If you own rental property in the US housing market, you are probably already familiar with the term ‘rent control’. Here, we’ll give you an in-depth look into this policy as well as talk about the different pros and cons of rent control for landlords.
What Is Rent Control?
Rent control is a government program that limits the amount rental property owners can demand for leasing a house or renewing a lease. The goal of these controls is to offer affordable rental housing options, especially for low-income individuals and families.
According to recent research by the Urban Institute on areas with rent control, only 182 municipalities out of 89,000 have rent control policies. Most of them are in Oregon, Washington D.C., Maryland, California, New Jersey or New York. Most states actually have laws that prohibit local governments from applying rent control measures.
Rent controls vary from one place to another. For example, California rent control allows landlords to increase their rental rate by only 5% every year, plus the Consumer Price Index (CPI). However, not all rental houses in California are subject to rent control. The law states that the local rent control laws don’t apply to condominiums, single-family homes, and houses built after February 1, 1995. Other rental properties exempt from rent control include short-term rentals, detached units, government-subsidized tenancies, and owner-occupied properties with less than four units.
Related: Real Estate Investor’s Guide: What Is Rent Control?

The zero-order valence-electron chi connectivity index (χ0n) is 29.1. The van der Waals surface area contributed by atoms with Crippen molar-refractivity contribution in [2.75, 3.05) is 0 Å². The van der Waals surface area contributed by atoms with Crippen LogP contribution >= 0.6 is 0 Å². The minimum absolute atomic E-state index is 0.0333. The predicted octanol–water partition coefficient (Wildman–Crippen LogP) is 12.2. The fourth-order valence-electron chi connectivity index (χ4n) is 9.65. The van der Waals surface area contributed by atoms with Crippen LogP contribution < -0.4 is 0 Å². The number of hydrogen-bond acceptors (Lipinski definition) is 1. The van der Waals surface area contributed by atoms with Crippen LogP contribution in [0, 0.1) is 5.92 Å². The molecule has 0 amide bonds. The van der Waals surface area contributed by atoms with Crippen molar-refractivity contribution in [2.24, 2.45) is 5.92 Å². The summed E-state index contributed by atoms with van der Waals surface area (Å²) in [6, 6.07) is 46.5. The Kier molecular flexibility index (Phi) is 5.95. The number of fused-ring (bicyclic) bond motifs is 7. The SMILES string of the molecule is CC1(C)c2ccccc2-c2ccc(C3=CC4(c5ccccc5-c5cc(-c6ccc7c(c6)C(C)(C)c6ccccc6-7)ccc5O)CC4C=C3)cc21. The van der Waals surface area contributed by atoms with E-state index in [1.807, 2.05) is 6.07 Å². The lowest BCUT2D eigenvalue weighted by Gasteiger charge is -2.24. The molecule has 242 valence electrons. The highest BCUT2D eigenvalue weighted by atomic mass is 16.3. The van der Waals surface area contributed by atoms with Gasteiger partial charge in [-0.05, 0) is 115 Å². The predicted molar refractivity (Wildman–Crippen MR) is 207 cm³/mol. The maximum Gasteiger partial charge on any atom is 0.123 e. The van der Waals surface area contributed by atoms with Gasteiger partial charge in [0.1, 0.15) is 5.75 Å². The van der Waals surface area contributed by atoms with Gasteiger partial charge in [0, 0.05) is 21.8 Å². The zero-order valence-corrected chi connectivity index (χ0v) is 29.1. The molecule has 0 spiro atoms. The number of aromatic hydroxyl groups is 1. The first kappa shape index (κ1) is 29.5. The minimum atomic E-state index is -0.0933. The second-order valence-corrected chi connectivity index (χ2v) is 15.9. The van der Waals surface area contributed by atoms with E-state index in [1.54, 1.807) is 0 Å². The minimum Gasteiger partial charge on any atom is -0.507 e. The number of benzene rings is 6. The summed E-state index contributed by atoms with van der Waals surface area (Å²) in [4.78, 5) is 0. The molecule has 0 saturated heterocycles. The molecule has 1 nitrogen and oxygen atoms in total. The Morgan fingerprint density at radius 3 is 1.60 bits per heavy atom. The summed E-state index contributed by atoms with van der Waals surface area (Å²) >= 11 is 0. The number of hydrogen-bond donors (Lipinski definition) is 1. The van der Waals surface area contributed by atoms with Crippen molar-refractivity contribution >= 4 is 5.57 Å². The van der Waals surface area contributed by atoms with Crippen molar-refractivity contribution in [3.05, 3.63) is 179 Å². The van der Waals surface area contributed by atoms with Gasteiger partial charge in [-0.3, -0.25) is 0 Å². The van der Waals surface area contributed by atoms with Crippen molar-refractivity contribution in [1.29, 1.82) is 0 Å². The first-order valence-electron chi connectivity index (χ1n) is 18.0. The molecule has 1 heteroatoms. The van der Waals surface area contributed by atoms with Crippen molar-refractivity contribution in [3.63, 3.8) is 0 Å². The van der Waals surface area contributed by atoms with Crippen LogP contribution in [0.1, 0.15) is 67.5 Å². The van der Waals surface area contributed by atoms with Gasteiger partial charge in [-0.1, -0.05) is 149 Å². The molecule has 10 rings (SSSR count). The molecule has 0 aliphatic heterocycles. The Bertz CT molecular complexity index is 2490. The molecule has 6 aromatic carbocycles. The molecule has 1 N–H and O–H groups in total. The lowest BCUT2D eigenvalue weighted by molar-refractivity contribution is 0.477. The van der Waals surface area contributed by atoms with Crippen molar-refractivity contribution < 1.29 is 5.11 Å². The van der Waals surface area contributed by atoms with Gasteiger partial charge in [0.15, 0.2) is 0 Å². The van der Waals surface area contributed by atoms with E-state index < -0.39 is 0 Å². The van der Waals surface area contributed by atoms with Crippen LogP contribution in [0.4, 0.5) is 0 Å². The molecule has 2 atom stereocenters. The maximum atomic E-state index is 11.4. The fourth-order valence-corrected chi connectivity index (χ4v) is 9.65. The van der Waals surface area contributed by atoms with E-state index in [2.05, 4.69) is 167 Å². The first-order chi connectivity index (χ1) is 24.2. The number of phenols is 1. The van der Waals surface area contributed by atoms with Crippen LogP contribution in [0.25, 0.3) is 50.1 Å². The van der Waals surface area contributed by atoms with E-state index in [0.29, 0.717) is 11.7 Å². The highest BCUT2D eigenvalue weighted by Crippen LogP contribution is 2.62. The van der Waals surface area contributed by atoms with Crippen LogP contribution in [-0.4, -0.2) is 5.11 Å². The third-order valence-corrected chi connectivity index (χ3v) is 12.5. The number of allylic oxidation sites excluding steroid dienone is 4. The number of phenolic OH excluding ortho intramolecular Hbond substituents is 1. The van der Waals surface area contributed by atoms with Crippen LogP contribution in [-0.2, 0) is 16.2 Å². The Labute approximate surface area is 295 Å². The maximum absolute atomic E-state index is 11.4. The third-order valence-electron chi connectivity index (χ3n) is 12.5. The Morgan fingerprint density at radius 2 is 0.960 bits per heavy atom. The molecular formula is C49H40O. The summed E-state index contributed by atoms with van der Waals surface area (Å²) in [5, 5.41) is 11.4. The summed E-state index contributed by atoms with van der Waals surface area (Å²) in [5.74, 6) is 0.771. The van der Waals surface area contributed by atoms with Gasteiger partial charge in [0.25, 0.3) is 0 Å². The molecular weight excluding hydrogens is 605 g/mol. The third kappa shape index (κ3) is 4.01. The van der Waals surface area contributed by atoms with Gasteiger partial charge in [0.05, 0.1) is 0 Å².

So, is rent control good or bad? Just like any other law in real estate, rent control has its pros and cons. Every property owner in the US housing market needs to get familiar with the pros and cons of rent control for landlords.
So, what are the pros and cons of rent control?
What Are the Advantages of Rent Control?
While a lot of landlords and real estate investors assume rent control is all bad for a rental property business, there are actually a few good things that can come from owning a property in areas with rent control.
1. Higher occupancy rates
Since rent-controlled rental properties are a great deal for tenants, they might be more motivated to renew the lease agreement. This means that landlords can enjoy a better occupancy rate in the long-term.
2. Lower tenant turnover costs
Studies have shown that rent control laws limit tenants’ mobility and lowers population displacement from a state or city. Less movement of people from an area is good news for landlords since tenants will be retained for a longer time. This saves landlords the time and money required to advertise their rental properties to get new tenants.
3. Less competition
Rent control has been proven to discourage developers from putting up new units in an area. If real estate investors feel that rent control will limit their profitability, they are likely to avoid such cities or towns. Less supply is an advantage for landlords since the demand for existing rental units is likely to go up, thus attracting more potential tenants.
4. Fewer cases of eviction
Tenants are more likely to pay their rent on time to avoid getting evicted from the rental properties which offer favorable terms. When tenants pay their rent on time, landlords will rarely have a reason to write eviction notices. This allows rental investment property owners to save the time and money involved in filing an eviction lawsuit.